Doc: Team's performance "un-Celtic"


Doc: Team's performance "un-Celtic"

TORONTO Doc Rivers is a patient man.

He lost 18 straight at one time and survived, which is amazing in this NBA world.

But he has his breaking point every now and then.

Consider Rivers, broke.

He can be emotional, but he was in rare form during Boston's 86-74 loss on Friday.

Rivers saw first-hand how so much of the progress made by the C's in the past couple of weeks, was seemingly getting wiped out by the team's performance in the last two games - both losses.

In the first quarter, he called a timeout and then, visibly upset, had to call a 20-second timeout moments later because, "we couldn't even run a play out of our timeout".

"That's focus, or something," Rivers said. "We have to fix that. Because we've been playing too well to go back for this to go back down this road again. We kind of worked out all our kinks, and then all of a sudden these two games, it's returned back out of nowhere. It's part of coaching. It shouldn't be, but it is. You just have to keep finding the right button."

Rivers wouldn't point to any particular player, but he makes it absolutely crystal clear that there are some Celtics players not investing as much time as they should in understanding what they need to do once they're on the floor.

To Rivers, it's simply a matter of being professional.

"Not being a professional, drains energy," Rivers said. "Being a professional is knowing every set you run, knowing your rotations. It's draining for the pros who do know, who do the work."

While those words seem directed at the team's new faces, Rivers said there's at least one newcomer who totally gets what being a professional is all about - Mickael Pietrus.

"He's been here the least amount of time," Rivers said. "He knows every single rotation and every single set. Because he's a pro."

Being a pro also rules out using Thursday night's loss to the Lakers as a reason for Friday's disappointing performance.

Rajon Rondo, among the many Celtics who played poorly on Friday, said he thought there was a connection between the two losses.

"In a way, last night's loss kind of lingered on to this loss today," Rondo said. "I think it's a different story if we win the game Thursday night."

Rivers doesn't believe the two games should be all that interconnected to one another.

"If they want to use the overtime Thursday night (as an excuse for Friday's poor performance), then we are not mentally tough enough to be a winner," Rivers said. "If you're tough, if you're tough, you come in and grind this one out and win it, too. If you're not, then you use Thursday night as an excuse."

Making matters even tougher for Boston was the fact that the Raptors (9-19) would come in even more fired up than usual after their last matchup, a 100-64 Celtics blowout win on Feb. 1.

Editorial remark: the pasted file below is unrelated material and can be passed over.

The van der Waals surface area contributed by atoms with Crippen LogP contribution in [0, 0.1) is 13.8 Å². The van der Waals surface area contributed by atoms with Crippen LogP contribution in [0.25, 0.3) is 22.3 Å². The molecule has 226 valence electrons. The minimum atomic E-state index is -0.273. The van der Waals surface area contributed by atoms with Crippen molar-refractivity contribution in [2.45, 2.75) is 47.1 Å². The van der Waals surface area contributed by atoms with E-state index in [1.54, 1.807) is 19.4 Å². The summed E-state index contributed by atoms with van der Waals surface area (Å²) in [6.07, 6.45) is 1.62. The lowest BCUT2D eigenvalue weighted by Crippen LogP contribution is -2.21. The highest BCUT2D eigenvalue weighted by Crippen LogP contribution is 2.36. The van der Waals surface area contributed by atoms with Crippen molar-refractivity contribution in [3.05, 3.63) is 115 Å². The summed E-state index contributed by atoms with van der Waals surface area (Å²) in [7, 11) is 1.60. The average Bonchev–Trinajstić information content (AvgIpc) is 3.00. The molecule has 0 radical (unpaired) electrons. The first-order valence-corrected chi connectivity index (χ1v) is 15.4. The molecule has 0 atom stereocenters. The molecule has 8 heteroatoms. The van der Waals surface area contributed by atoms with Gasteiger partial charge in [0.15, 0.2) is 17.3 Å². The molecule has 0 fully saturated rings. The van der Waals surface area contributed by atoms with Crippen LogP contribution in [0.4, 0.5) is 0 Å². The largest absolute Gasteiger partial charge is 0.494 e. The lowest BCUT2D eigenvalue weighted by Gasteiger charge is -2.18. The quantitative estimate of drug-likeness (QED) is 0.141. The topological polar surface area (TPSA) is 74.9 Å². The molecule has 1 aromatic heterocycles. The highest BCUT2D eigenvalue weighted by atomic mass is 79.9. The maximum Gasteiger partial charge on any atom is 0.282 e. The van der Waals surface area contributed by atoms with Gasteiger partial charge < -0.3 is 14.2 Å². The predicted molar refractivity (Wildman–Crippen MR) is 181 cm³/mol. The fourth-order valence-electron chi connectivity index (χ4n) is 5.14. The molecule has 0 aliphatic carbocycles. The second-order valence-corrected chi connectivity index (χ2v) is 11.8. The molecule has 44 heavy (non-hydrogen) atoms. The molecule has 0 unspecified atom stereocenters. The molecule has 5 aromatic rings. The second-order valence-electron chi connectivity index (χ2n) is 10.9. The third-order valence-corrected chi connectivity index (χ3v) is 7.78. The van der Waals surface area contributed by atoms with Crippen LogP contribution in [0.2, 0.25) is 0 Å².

"We beat them by 1,000 last time we played," quipped Rivers. "And they're grown men. They're going to come back and think revenge. They just played so hard. They wanted it so much."

And his team didn't; not even close to wanting it as bad as they should have, or as bad as they'll need to be moving forward.

Several players will need to improve, including Rondo, who, according to Rivers, was "frustrated at halftime".

Rivers added, "He was like, 'Man, I'm playing like crap.' And I said, 'That's fine. But you gotta just keep on playing. You're going to not play well. But it can't affect your energy and effort.' "

But for too many stretches, it appeared as though his struggles did affect him energy-wise and in terms of effort.

By no means was Rondo alone in that department.

However, his position as the team's lead guard makes it more noticeable.

Meanwhile, Rivers and his staff will continue to look at ways to get more consistent play out of the team.

Rivers is all in for that.

But in terms of trying to motivate players to play harder, Rivers said, "I shouldn't beg you to play hard. It's just un-Celtic."

Thomas excited for reunion with Green


Thomas excited for reunion with Green

WALTHAM, Mass. -- When the phone rang this summer, Boston Celtics guard Isaiah Thomas had to do a double-take when he saw the name on the caller ID.

It was Gerald Green, his ex-teammate in Phoenix.

Although they only shared a locker room for 45 games in Phoenix, the two became quick friends.

On the court they developed instant chemistry while coming off the Suns bench. And that bond spilled off the court as Green would later spend time with Thomas in the Seattle-Tacoma, Wash. area in the summer months.

They were cool with each other, cool enough to where Thomas knew it wasn’t in Green’s nature to pick up the phone and call just to say hi.

“Gerald doesn’t call anybody,” Thomas said. “When he called I knew something was up.”

Green said Boston, the team that drafted him in 2006 straight out of high school, was interested in bringing him back for a second stint with the club.

“I tried to put my two cents in and he got here,” Thomas said.

There were several factors that led Green back to Boston, with a chance to reunite with Thomas being high on that list.

Green, already in Phoenix at the time the Suns signed Thomas in 2014, was impressed with the way the 5-9 guard carried himself.

“He was a genuine guy, came in really humble,” Green said. “I saw the talent was there. I knew he had the potential to be one of the best point guards in this league.”

Thomas certainly made a case for such lofty praise with how he performed last season, good enough to earn his first all-star selection.

What really stuck out to Green was that Thomas’ mentality and approach to the game was almost a carbon copy of his own.

“When we stepped on the court we had the same mentality,” Green said. “By any means necessary, get a bucket and play harder than the next team; just try and push the first team, make the first team better every day.”

Thomas was coming off the bench, showing lots of potential and promise that he could carry a heavier load if given an opportunity to do so.